As the days get shorter and weather becomes cooler, gardeners are aware that their summer pastime will soon be coming to an end. For gardeners with tropical or exotic plants outdoors that they don’t want to lose to an early fall frost, transporting plants into a greenhouse is a good alternative. Greenhouses come in a variety of sizes and styles to accommodate almost any gardener’s needs. In this article, we’ll explore a few of the common types of greenhouses that might work for you.
Portable or temporary use greenhouse structures work well for the homeowner who is not ready to commit to a permanent structure. Most temporary use greenhouses are designed with a polyethylene vinyl cover that fits over a steel or aluminum frame. Depending on the size and shape of the structure, it will probably be necessary to do staking or anchoring to the ground so that it doesn’t blow away; however, if you don’t set the stakes in cement, you should be able to easily pull them up and move the greenhouse to another location or pack it away in storage, as needed.
Greenhouse gardening in the fall brings special challenges because you are preparing for the oncoming cold weather of winter. In climates that see a lot of snow and cold temperatures in the winter, a portable greenhouse won’t cut it for overwintering plants. If you’re looking for a way to keep your plants alive all winter long, you’ll probably have to invest in a permanent structure. There are many types of hobby greenhouse kits available through mail order catalogs and specialty online stores. If you will be overwintering plants in the structure, be sure to consider an appropriate heat source. A basic structure with polycarbonate panels will not stay warm enough in temperatures below 30 degrees to keep tropical plants alive all winter, unless you provide some type of heat source.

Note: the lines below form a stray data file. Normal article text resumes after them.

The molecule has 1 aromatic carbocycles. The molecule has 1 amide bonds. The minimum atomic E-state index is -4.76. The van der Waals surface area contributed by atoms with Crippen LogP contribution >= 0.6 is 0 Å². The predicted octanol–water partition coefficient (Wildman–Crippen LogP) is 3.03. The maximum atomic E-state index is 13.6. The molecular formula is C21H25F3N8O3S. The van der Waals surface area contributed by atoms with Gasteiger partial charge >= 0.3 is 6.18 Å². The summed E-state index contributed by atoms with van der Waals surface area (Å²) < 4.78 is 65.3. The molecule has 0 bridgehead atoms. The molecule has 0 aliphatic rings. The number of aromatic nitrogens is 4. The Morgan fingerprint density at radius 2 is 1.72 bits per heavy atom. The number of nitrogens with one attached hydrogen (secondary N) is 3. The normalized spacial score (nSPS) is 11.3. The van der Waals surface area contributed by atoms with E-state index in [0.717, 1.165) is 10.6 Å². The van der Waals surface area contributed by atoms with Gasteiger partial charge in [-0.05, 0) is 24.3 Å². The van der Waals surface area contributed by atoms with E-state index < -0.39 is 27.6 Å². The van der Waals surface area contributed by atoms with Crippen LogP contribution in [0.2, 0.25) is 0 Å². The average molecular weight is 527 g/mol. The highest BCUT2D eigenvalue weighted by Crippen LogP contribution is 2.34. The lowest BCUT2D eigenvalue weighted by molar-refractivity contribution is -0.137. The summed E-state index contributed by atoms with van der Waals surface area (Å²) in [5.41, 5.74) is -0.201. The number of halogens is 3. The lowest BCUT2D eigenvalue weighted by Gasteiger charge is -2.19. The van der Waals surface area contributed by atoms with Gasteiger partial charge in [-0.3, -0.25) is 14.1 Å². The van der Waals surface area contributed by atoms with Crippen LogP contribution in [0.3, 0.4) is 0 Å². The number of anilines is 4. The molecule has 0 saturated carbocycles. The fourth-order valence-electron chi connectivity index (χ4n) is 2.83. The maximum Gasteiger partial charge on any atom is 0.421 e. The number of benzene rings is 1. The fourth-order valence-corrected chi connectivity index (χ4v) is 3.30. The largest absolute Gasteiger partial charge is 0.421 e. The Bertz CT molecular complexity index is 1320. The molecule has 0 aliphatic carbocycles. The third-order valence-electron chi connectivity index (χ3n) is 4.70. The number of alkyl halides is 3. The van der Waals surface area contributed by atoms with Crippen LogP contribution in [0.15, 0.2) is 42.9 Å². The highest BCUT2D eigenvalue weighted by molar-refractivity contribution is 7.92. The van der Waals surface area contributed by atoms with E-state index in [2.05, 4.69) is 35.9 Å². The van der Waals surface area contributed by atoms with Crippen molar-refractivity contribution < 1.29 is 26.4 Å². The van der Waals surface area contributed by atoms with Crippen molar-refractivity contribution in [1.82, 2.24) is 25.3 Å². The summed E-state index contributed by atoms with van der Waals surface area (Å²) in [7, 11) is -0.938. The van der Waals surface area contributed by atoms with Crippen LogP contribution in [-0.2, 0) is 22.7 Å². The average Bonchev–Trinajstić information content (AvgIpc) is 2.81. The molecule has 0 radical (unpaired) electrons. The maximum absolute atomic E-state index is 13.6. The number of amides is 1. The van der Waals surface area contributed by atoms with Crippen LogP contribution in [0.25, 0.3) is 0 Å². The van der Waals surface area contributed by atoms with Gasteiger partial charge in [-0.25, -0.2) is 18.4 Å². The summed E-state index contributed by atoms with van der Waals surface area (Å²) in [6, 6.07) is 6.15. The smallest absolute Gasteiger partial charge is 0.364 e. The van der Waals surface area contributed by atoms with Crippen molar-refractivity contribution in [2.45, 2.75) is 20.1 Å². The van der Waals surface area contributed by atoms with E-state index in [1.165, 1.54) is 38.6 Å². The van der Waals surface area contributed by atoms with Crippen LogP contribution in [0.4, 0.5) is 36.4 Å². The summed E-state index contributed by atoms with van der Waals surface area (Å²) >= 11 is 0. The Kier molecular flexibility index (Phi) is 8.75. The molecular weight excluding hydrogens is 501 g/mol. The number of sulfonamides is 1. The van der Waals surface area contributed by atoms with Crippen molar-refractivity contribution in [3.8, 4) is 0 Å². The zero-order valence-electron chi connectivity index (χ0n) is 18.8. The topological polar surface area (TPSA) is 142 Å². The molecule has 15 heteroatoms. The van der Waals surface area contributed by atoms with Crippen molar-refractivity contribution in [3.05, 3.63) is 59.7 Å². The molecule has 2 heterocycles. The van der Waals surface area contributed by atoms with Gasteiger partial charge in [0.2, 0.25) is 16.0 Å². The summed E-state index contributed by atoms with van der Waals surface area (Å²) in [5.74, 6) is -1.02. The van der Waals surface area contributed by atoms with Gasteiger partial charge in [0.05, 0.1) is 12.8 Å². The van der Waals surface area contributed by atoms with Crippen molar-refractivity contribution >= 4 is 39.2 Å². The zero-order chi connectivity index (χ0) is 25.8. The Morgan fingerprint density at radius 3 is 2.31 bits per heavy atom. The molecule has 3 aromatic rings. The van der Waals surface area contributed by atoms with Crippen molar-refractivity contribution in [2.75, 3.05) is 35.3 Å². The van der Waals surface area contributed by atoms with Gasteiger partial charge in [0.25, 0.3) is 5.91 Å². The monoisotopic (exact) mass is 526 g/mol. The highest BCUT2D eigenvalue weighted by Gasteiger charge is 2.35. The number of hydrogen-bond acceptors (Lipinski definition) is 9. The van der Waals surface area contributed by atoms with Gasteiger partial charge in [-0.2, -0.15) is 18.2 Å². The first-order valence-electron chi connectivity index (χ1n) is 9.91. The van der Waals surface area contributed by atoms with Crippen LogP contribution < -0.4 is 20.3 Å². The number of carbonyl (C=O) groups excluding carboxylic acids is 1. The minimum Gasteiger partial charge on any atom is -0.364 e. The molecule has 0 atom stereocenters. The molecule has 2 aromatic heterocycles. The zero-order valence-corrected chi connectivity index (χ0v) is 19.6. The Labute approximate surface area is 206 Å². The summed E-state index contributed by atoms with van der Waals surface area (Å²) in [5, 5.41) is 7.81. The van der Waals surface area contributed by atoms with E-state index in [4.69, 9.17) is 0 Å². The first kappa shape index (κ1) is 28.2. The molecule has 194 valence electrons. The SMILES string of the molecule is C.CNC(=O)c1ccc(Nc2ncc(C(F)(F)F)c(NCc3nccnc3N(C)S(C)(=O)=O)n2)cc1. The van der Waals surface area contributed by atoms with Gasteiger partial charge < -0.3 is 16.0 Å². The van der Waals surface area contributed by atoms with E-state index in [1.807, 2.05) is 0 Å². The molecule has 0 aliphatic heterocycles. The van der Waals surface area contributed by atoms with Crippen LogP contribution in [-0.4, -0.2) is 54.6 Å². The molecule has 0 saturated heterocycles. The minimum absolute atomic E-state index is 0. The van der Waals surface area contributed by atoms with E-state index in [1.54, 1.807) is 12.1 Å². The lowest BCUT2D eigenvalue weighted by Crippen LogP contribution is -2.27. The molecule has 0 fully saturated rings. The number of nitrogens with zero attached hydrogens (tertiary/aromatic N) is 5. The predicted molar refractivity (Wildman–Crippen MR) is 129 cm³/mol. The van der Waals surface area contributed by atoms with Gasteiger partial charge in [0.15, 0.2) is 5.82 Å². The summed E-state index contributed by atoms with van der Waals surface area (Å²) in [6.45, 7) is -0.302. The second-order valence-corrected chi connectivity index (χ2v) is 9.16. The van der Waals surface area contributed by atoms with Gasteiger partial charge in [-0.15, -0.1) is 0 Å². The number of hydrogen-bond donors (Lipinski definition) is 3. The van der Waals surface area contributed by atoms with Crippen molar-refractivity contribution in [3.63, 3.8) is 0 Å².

Indoor greenhouses are another good option, particularly for gardeners who won’t have a lot of outdoor space. Indoor greenhouses can be freestanding shelf units that stand in the corner of a room or small tabletop units that occupy a shelf or workbench. The primary difference between indoor and outdoor greenhouses is that with an indoor unit, you will need to provide some type of artificial light for your plants. Before choosing the type of light, first evaluate the temperature in the room. Is it warm enough for your plants? If the temperature is below 75 degrees, you should probably consider buying a fixture that will supply both light and heat. Take extra precautions with heat lamps. You never want to set a heat lamp too close to anything flammable, including the cover on your indoor greenhouse. If you don’t need supplemental heat, the best option is to buy a fluorescent light fixture and then select full spectrum fluorescent bulbs for it.
The greenhouse that is right for you will depend on several factors, including how long you want to keep tending your plants and how much space you have to dedicate to a greenhouse. No matter what your choice, greenhouses are a great option in the fall for gardeners who want to extend their hobby and maintain their plants through the winter months. Ellen Bell works for a retail website that offers many home and garden products.
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